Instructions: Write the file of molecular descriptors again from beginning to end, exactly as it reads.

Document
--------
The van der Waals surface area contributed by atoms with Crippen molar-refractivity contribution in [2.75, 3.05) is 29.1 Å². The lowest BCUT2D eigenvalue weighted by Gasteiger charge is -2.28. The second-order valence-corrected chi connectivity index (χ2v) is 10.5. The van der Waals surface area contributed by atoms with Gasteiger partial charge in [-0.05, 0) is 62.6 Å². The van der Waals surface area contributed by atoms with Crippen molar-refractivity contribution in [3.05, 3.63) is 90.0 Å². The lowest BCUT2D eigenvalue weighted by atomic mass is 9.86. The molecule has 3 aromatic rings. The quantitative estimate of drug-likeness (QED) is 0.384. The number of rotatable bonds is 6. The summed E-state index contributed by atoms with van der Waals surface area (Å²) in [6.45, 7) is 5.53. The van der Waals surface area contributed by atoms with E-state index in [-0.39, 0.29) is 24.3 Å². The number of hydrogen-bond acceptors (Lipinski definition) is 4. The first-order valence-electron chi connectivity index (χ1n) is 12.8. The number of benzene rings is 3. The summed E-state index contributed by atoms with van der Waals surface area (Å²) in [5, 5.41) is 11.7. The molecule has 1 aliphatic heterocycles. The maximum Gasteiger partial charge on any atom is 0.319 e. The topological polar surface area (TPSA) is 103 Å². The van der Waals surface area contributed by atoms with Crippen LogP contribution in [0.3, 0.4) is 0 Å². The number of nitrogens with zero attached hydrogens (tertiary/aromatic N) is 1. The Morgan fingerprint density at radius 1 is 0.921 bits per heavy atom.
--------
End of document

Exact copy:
The van der Waals surface area contributed by atoms with Crippen molar-refractivity contribution in [2.75, 3.05) is 29.1 Å². The lowest BCUT2D eigenvalue weighted by Gasteiger charge is -2.28. The second-order valence-corrected chi connectivity index (χ2v) is 10.5. The van der Waals surface area contributed by atoms with Gasteiger partial charge in [-0.05, 0) is 62.6 Å². The van der Waals surface area contributed by atoms with Crippen molar-refractivity contribution in [3.05, 3.63) is 90.0 Å². The lowest BCUT2D eigenvalue weighted by atomic mass is 9.86. The molecule has 3 aromatic rings. The quantitative estimate of drug-likeness (QED) is 0.384. The number of rotatable bonds is 6. The summed E-state index contributed by atoms with van der Waals surface area (Å²) in [6.45, 7) is 5.53. The van der Waals surface area contributed by atoms with E-state index in [-0.39, 0.29) is 24.3 Å². The number of hydrogen-bond acceptors (Lipinski definition) is 4. The first-order valence-electron chi connectivity index (χ1n) is 12.8. The number of benzene rings is 3. The summed E-state index contributed by atoms with van der Waals surface area (Å²) in [5, 5.41) is 11.7. The molecule has 1 aliphatic heterocycles. The maximum Gasteiger partial charge on any atom is 0.319 e. The topological polar surface area (TPSA) is 103 Å². The van der Waals surface area contributed by atoms with Crippen LogP contribution in [0.3, 0.4) is 0 Å². The number of nitrogens with zero attached hydrogens (tertiary/aromatic N) is 1. The Morgan fingerprint density at radius 1 is 0.921 bits per heavy atom.